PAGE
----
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Moreland snaps slump with crucial homer

Moreland snaps slump with crucial homer

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Moreland snaps slump with crucial homer
ARLINGTON -- By any measure, Mitch Moreland has had a rough postseason before coming up huge in the Rangers' 4-2 victory over the Cardinals in Game 5 of the World Series on Monday.

After cranking a home run in his last at-bat in Game 2 of the American League Division Series, he recorded only one hit in his next 20 at-bats. Moreland struck out seven times during that stretch, leading Rangers manager Ron Washington to bench him for Game 6 of the AL Championship Series and the first three games of the World Series.

Game 5 was looking like more of the same for Moreland after the top of the third inning. He had seen Rangers southpaw C.J. Wilson's throw on a bunt skip past him at first base en route to the Cardinals taking a 2-0 lead.

Moreland was due up, and immediately something seemed different. Instead of anxiously swinging at balls that were borderline strikes at best in his first at-bat, Moreland took Chris Carpenter's first two pitches for balls.

"I had been expanding the zone and helping the pitcher a lot myself," Moreland said. "I wanted to go up there and see the ball a little bit, just try to get the barrel to it short and quick. If you do that, I think good things will happen."

Moreland smashed Carpenter's third pitch into the upper deck in right field, igniting the Rangers Ballpark crowd and cutting the Cardinals' lead in half with one mighty swing.

"It got us back in the game and re-energized the crowd, it was huge," David Murphy said. "It wasn't just any home run, it was a bomb. It was a big moment in the game, just getting us on the board."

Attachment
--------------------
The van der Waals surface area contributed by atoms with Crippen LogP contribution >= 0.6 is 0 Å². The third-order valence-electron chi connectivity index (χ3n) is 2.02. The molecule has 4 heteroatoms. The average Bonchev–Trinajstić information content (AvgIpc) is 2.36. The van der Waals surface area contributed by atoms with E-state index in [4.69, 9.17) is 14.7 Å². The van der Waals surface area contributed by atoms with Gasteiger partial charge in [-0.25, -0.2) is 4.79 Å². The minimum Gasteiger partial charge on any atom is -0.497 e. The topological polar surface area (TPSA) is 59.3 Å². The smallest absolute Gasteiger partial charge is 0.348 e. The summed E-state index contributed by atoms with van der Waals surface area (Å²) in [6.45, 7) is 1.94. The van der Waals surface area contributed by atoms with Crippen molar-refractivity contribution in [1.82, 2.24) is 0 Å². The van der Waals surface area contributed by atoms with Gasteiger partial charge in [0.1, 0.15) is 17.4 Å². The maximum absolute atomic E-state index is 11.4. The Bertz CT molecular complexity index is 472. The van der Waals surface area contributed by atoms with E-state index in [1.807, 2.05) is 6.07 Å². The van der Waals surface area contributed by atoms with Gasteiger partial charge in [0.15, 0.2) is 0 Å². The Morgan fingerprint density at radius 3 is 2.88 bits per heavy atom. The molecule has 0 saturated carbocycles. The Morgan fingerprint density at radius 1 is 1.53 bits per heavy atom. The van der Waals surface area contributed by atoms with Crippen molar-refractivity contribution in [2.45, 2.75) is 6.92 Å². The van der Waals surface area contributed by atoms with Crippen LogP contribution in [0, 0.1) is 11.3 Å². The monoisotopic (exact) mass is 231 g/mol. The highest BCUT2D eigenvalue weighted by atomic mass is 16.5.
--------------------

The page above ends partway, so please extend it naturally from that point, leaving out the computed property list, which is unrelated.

Moreland hadn't given Washington much reason to have faith in him, as he went 0-for-4 in Game 4, but made several solid defensive plays. When Moreland has found success, however, it has bode well for the Rangers, who are 16-1 this year when the first baseman homers.

Whatever the reason, Moreland was given the start in his fifth World Series game -- in World Series history, the first baseman has only started in the ninth spot of the lineup seven times, and Moreland has started five of them.

"It says a lot [about Washington's trust]," Moreland said. "I was happy to be in there. He's asked me the last couple days how I feel and am I ready, and I said, 'Shoot, I'm ready. Put me in.' He did. Yesterday probably wasn't the best at the plate, but he stuck with me and gave me an opportunity, and I was able to help out today."

Moreland also became the first position player to homer twice out of the ninth spot, mostly because he did not let his recent spell of ineffectiveness take his mind out of the game.

"I've been working hard," Moreland said. "I hadn't played in a few days, and I got in there yesterday, my timing was a little off, but it was good to see live pitching, and I was ready to go today."

Louie Horvath is an associate reporter for MLB.com. This story was not subject to the approval of Major League Baseball or its clubs.

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